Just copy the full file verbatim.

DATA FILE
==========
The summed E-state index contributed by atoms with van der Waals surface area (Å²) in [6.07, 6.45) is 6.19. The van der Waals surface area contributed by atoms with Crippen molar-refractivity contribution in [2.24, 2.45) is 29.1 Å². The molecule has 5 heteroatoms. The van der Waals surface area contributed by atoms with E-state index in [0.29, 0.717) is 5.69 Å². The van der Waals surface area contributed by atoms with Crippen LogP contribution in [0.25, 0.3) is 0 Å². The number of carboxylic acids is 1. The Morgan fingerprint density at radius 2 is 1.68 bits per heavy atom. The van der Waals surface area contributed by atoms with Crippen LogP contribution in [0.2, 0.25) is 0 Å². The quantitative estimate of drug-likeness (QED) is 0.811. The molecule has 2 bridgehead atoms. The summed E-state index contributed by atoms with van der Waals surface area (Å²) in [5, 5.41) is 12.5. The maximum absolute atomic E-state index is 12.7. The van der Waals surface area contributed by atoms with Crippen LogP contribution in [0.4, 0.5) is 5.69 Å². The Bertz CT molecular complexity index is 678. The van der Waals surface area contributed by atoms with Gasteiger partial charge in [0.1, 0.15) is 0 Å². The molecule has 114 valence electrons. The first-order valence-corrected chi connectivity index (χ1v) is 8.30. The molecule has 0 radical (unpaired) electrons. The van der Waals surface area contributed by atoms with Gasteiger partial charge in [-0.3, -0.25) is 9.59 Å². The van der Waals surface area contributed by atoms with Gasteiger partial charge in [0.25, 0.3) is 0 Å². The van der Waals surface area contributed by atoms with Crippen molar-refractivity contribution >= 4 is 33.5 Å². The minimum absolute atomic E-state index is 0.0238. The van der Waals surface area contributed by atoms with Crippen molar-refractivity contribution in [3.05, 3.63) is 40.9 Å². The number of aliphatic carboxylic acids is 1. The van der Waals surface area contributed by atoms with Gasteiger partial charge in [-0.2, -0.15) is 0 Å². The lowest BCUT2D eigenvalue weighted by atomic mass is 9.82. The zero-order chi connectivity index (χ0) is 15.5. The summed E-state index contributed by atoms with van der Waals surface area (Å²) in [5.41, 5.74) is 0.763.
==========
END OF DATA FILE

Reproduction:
The summed E-state index contributed by atoms with van der Waals surface area (Å²) in [6.07, 6.45) is 6.19. The van der Waals surface area contributed by atoms with Crippen molar-refractivity contribution in [2.24, 2.45) is 29.1 Å². The molecule has 5 heteroatoms. The van der Waals surface area contributed by atoms with E-state index in [0.29, 0.717) is 5.69 Å². The van der Waals surface area contributed by atoms with Crippen LogP contribution in [0.25, 0.3) is 0 Å². The number of carboxylic acids is 1. The Morgan fingerprint density at radius 2 is 1.68 bits per heavy atom. The van der Waals surface area contributed by atoms with Crippen LogP contribution in [0.2, 0.25) is 0 Å². The quantitative estimate of drug-likeness (QED) is 0.811. The molecule has 2 bridgehead atoms. The summed E-state index contributed by atoms with van der Waals surface area (Å²) in [5, 5.41) is 12.5. The maximum absolute atomic E-state index is 12.7. The van der Waals surface area contributed by atoms with Crippen LogP contribution in [0.4, 0.5) is 5.69 Å². The Bertz CT molecular complexity index is 678. The van der Waals surface area contributed by atoms with Gasteiger partial charge in [0.1, 0.15) is 0 Å². The molecule has 114 valence electrons. The first-order valence-corrected chi connectivity index (χ1v) is 8.30. The molecule has 0 radical (unpaired) electrons. The van der Waals surface area contributed by atoms with Gasteiger partial charge in [-0.3, -0.25) is 9.59 Å². The van der Waals surface area contributed by atoms with Gasteiger partial charge in [0.25, 0.3) is 0 Å². The van der Waals surface area contributed by atoms with Crippen molar-refractivity contribution >= 4 is 33.5 Å². The minimum absolute atomic E-state index is 0.0238. The van der Waals surface area contributed by atoms with Crippen molar-refractivity contribution in [3.05, 3.63) is 40.9 Å². The number of aliphatic carboxylic acids is 1. The van der Waals surface area contributed by atoms with Gasteiger partial charge in [-0.2, -0.15) is 0 Å². The lowest BCUT2D eigenvalue weighted by atomic mass is 9.82. The zero-order chi connectivity index (χ0) is 15.5. The summed E-state index contributed by atoms with van der Waals surface area (Å²) in [5.41, 5.74) is 0.763.